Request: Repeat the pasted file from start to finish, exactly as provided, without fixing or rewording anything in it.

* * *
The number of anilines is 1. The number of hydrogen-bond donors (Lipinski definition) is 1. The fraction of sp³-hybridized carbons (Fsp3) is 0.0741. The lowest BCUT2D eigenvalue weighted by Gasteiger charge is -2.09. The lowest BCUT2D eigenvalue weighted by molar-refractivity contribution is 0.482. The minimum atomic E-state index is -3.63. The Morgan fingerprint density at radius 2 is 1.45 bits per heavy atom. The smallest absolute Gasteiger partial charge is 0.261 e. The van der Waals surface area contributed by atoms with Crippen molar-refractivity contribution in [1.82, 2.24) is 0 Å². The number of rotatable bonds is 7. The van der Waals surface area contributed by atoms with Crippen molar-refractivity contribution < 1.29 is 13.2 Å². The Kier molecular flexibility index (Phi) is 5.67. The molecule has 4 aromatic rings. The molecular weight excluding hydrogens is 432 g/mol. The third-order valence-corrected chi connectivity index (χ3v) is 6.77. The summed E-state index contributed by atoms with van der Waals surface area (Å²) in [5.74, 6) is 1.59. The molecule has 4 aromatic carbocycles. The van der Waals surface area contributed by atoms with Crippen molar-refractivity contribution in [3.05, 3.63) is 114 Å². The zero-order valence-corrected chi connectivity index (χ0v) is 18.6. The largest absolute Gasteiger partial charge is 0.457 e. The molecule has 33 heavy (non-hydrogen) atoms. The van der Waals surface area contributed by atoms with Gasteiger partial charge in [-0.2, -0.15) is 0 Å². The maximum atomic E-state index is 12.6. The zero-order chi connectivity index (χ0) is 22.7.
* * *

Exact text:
The number of anilines is 1. The number of hydrogen-bond donors (Lipinski definition) is 1. The fraction of sp³-hybridized carbons (Fsp3) is 0.0741. The lowest BCUT2D eigenvalue weighted by Gasteiger charge is -2.09. The lowest BCUT2D eigenvalue weighted by molar-refractivity contribution is 0.482. The minimum atomic E-state index is -3.63. The Morgan fingerprint density at radius 2 is 1.45 bits per heavy atom. The smallest absolute Gasteiger partial charge is 0.261 e. The van der Waals surface area contributed by atoms with Crippen molar-refractivity contribution in [1.82, 2.24) is 0 Å². The number of rotatable bonds is 7. The van der Waals surface area contributed by atoms with Crippen molar-refractivity contribution < 1.29 is 13.2 Å². The Kier molecular flexibility index (Phi) is 5.67. The molecule has 4 aromatic rings. The molecular weight excluding hydrogens is 432 g/mol. The third-order valence-corrected chi connectivity index (χ3v) is 6.77. The summed E-state index contributed by atoms with van der Waals surface area (Å²) in [5.74, 6) is 1.59. The molecule has 4 aromatic carbocycles. The van der Waals surface area contributed by atoms with Crippen molar-refractivity contribution in [3.05, 3.63) is 114 Å². The zero-order valence-corrected chi connectivity index (χ0v) is 18.6. The largest absolute Gasteiger partial charge is 0.457 e. The molecule has 33 heavy (non-hydrogen) atoms. The van der Waals surface area contributed by atoms with Gasteiger partial charge in [-0.2, -0.15) is 0 Å². The maximum atomic E-state index is 12.6. The zero-order chi connectivity index (χ0) is 22.7.